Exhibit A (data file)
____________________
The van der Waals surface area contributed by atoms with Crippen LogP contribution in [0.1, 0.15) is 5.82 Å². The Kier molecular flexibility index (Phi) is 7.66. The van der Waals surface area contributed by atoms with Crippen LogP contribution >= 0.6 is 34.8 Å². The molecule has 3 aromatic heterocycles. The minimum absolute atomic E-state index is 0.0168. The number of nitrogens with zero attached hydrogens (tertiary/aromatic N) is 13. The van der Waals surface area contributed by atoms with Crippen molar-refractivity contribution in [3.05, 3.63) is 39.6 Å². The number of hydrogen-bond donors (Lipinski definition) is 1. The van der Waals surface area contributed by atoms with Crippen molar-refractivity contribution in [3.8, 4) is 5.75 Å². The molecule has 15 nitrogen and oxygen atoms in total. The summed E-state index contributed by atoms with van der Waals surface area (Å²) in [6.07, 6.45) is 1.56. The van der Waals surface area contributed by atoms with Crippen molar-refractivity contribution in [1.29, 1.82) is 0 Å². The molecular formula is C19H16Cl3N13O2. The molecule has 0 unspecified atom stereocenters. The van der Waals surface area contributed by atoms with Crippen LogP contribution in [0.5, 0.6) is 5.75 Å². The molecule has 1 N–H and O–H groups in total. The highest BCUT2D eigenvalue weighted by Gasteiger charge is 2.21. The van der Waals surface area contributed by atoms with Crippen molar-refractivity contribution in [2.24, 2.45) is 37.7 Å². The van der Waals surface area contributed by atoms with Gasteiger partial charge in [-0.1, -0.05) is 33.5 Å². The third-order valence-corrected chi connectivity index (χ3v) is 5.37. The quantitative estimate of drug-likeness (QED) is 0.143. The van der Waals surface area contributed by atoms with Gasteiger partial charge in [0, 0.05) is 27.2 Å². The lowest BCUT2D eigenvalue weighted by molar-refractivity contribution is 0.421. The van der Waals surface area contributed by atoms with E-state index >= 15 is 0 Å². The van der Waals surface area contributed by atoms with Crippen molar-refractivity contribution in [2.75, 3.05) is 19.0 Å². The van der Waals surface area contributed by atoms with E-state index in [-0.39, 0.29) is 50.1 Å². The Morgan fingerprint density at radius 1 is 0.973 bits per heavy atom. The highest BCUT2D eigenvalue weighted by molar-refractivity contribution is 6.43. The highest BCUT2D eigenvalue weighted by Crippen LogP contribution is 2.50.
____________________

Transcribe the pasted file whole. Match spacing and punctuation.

The van der Waals surface area contributed by atoms with Crippen LogP contribution in [0.1, 0.15) is 5.82 Å². The Kier molecular flexibility index (Phi) is 7.66. The van der Waals surface area contributed by atoms with Crippen LogP contribution >= 0.6 is 34.8 Å². The molecule has 3 aromatic heterocycles. The minimum absolute atomic E-state index is 0.0168. The number of nitrogens with zero attached hydrogens (tertiary/aromatic N) is 13. The van der Waals surface area contributed by atoms with Crippen molar-refractivity contribution in [3.05, 3.63) is 39.6 Å². The number of hydrogen-bond donors (Lipinski definition) is 1. The van der Waals surface area contributed by atoms with Crippen molar-refractivity contribution in [3.8, 4) is 5.75 Å². The molecule has 15 nitrogen and oxygen atoms in total. The summed E-state index contributed by atoms with van der Waals surface area (Å²) in [6.07, 6.45) is 1.56. The van der Waals surface area contributed by atoms with Crippen molar-refractivity contribution in [1.29, 1.82) is 0 Å². The molecular formula is C19H16Cl3N13O2. The molecule has 0 unspecified atom stereocenters. The van der Waals surface area contributed by atoms with Crippen LogP contribution in [0.5, 0.6) is 5.75 Å². The molecule has 1 N–H and O–H groups in total. The highest BCUT2D eigenvalue weighted by Gasteiger charge is 2.21. The van der Waals surface area contributed by atoms with Crippen molar-refractivity contribution in [2.24, 2.45) is 37.7 Å². The van der Waals surface area contributed by atoms with Gasteiger partial charge in [-0.1, -0.05) is 33.5 Å². The third-order valence-corrected chi connectivity index (χ3v) is 5.37. The quantitative estimate of drug-likeness (QED) is 0.143. The van der Waals surface area contributed by atoms with Gasteiger partial charge in [0, 0.05) is 27.2 Å². The lowest BCUT2D eigenvalue weighted by molar-refractivity contribution is 0.421. The van der Waals surface area contributed by atoms with E-state index >= 15 is 0 Å². The van der Waals surface area contributed by atoms with Crippen molar-refractivity contribution in [2.75, 3.05) is 19.0 Å². The van der Waals surface area contributed by atoms with E-state index in [-0.39, 0.29) is 50.1 Å². The Morgan fingerprint density at radius 1 is 0.973 bits per heavy atom. The highest BCUT2D eigenvalue weighted by molar-refractivity contribution is 6.43. The highest BCUT2D eigenvalue weighted by Crippen LogP contribution is 2.50.